Gated Estates - Do traffic laws apply?
It is alarming to see that a large number of gated estates in SA wrongly view the roads within the estate as “private” roads and are managing them accordingly. In many instances the Estate regulatory signage and road markings also does not comply with the requirements of the National Road Traffic Act and is illegal.
It frequently happens that traffic laws in these estates are generally not complied with nor adequately enforced because of the misconception by drivers that the estate roads are wrongly deemed as “private” roads. The misapplication of the law by estates is primarily in relation to the driving of unlicensed vehicles and drivers. Traffic control within the estate is generally viewed only as an internal conduct issue that is normally regulated by estate management through security service providers. This is wrong.
Most, if not all roads within these gated estates are not “private roads” but they are in fact “public roads” in terms of the law and they are regulated by the provisions of the National Road Traffic Act 93 of 1996 (NRTA) notwithstanding anything to the contrary that the estate management may state in their rules. Non compliance is still a criminal offence and soon will be regulated by AARTO or the demerit point system.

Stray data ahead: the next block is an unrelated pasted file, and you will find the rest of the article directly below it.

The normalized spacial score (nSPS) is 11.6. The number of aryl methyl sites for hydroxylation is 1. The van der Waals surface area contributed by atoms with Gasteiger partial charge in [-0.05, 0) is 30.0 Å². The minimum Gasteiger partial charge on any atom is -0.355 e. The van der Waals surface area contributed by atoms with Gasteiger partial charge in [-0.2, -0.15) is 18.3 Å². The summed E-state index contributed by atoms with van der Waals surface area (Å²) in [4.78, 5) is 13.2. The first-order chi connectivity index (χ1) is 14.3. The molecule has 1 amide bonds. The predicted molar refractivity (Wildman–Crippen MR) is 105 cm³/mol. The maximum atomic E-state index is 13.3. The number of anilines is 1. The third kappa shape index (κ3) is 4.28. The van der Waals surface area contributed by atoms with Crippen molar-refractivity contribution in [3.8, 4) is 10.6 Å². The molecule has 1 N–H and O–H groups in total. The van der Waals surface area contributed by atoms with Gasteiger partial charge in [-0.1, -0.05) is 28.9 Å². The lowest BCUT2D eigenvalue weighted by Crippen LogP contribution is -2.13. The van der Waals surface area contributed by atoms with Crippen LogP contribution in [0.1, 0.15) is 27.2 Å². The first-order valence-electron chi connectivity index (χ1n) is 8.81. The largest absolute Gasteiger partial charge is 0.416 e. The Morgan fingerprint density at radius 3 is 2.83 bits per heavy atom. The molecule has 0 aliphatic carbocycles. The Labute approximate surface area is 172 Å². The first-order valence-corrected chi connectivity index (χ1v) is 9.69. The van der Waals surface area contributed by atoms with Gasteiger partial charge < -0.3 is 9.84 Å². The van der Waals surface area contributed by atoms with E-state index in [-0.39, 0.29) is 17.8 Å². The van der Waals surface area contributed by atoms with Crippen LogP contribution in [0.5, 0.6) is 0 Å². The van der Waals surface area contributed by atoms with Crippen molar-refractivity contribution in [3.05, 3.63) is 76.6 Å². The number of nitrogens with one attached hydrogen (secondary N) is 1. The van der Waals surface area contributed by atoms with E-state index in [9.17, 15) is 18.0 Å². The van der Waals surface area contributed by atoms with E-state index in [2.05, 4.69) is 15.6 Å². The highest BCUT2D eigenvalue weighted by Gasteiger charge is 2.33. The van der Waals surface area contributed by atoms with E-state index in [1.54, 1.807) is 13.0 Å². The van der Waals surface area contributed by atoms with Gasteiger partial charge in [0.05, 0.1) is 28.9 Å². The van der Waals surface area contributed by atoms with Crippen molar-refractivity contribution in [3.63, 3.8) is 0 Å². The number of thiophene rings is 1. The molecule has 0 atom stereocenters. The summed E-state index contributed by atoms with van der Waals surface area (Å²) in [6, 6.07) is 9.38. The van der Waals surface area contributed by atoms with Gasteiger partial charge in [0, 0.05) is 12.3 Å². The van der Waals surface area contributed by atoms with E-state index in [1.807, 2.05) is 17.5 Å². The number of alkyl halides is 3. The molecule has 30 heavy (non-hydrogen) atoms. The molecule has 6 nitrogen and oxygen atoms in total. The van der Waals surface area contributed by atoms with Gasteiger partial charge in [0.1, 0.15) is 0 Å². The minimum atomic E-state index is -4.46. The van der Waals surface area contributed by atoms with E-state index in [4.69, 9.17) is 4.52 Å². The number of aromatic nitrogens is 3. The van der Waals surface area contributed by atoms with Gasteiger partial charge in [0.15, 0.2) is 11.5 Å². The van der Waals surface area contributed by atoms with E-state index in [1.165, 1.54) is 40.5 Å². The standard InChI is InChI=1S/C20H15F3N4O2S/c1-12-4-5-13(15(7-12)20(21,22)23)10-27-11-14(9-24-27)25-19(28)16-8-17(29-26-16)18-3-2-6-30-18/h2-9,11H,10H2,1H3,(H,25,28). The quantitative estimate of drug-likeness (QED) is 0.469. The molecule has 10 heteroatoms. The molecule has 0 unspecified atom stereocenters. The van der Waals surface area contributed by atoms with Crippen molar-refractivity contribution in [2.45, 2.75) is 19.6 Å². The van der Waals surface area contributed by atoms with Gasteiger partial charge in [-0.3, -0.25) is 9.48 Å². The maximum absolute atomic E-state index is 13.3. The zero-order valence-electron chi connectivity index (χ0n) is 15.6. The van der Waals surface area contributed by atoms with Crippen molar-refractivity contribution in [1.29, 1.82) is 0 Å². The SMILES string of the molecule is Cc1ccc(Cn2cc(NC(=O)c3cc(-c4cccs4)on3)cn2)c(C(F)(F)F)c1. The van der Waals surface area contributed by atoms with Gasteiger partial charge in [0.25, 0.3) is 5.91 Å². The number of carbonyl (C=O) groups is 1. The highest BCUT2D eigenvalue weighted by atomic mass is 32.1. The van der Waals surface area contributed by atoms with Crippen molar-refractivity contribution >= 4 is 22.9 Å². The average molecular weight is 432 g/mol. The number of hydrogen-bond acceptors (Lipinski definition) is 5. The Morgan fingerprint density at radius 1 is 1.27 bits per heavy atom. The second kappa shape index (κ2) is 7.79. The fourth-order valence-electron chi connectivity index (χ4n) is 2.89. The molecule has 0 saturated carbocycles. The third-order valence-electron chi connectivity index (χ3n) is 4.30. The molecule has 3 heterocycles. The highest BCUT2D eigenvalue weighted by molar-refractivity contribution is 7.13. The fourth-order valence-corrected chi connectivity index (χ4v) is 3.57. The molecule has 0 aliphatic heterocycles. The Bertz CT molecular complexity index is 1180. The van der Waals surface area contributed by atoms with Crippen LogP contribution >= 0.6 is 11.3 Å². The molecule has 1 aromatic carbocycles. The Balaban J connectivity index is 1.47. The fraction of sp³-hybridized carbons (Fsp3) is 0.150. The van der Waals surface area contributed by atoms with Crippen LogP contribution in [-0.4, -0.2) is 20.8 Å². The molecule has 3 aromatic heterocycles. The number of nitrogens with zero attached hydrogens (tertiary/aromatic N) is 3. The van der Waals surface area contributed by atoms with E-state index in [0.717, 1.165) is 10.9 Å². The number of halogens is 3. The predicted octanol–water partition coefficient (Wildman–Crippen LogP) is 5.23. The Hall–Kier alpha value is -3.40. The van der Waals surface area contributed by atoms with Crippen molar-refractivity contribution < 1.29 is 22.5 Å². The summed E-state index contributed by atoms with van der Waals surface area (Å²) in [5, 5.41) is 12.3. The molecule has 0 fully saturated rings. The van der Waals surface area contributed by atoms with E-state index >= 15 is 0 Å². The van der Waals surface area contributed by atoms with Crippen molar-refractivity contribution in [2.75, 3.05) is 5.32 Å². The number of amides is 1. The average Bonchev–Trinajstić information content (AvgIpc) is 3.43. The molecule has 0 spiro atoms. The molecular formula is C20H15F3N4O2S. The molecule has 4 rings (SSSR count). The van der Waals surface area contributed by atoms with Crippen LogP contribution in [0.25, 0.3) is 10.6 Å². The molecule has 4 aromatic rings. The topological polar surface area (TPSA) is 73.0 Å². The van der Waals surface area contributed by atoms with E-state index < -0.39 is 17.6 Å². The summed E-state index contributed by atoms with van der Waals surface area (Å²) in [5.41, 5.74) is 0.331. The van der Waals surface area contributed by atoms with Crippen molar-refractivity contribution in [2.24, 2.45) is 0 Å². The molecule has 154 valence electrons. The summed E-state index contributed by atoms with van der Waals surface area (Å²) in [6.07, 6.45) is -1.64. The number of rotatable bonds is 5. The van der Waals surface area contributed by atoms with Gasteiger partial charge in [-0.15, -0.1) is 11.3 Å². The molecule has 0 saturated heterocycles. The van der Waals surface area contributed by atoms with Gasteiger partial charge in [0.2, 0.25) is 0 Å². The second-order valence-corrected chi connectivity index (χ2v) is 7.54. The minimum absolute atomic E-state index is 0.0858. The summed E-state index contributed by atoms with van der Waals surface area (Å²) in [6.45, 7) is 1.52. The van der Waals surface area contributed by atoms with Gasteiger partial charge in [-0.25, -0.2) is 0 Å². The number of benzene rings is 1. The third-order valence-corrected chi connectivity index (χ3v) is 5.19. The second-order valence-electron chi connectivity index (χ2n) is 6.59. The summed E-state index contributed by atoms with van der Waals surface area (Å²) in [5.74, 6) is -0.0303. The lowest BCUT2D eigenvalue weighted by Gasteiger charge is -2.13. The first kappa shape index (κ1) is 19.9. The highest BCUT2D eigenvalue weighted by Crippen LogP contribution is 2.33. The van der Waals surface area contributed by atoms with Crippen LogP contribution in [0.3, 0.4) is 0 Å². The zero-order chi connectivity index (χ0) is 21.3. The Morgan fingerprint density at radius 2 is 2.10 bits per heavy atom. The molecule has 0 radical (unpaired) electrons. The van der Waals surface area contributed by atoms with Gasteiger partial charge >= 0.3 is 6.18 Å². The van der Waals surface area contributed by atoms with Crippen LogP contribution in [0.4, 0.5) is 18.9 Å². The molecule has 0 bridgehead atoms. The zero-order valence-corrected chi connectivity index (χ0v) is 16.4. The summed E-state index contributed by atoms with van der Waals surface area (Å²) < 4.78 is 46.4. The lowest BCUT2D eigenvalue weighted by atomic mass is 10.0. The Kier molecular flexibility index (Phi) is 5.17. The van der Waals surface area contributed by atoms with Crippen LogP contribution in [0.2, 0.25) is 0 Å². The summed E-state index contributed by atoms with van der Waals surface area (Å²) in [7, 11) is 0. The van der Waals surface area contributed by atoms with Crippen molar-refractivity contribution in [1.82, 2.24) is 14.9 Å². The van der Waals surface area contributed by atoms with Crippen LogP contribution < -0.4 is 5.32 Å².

The controls that the Home Owners’ Associations put into place in terms of contractual arrangements with residents, land owners, visitors and other road users within the estates as conduct rules cannot take on or replace the NRTA or the powers and duties of the law enforcement authorities (provincial and local authorities) being responsible for traffic law enforcement under the NRTA. These are internal contractual conduct measures and the law still applies as on any other public road.
The Administrative Adjudication of Road Traffic Offences Act (AARTO)
The Administrative Adjudication of Road Traffic Offences Act (AARTO) will also in future change the process and enforcement of traffic laws. AARTO is already effective and will be applied nationally as anticipated in November 2010. AARTO will be better known to us as the “penalty point demerit system” that can lead to the suspension or withdrawal of drivers’ licences.
A gated estate is merely a form of township development designed around a specific lifestyle such as golf or retirement estates, with security and private community amenities. However, the estate still retains all the characteristics of an urban township and residential area. Most of these estates with the exception of a few such a private game parks, fall within the concept or definition of an “urban area” under the NRTA, which defines an “urban area” as a portion of the area of jurisdiction of a local authority which has been subdivided into erven or is surrounded by surveyed erven.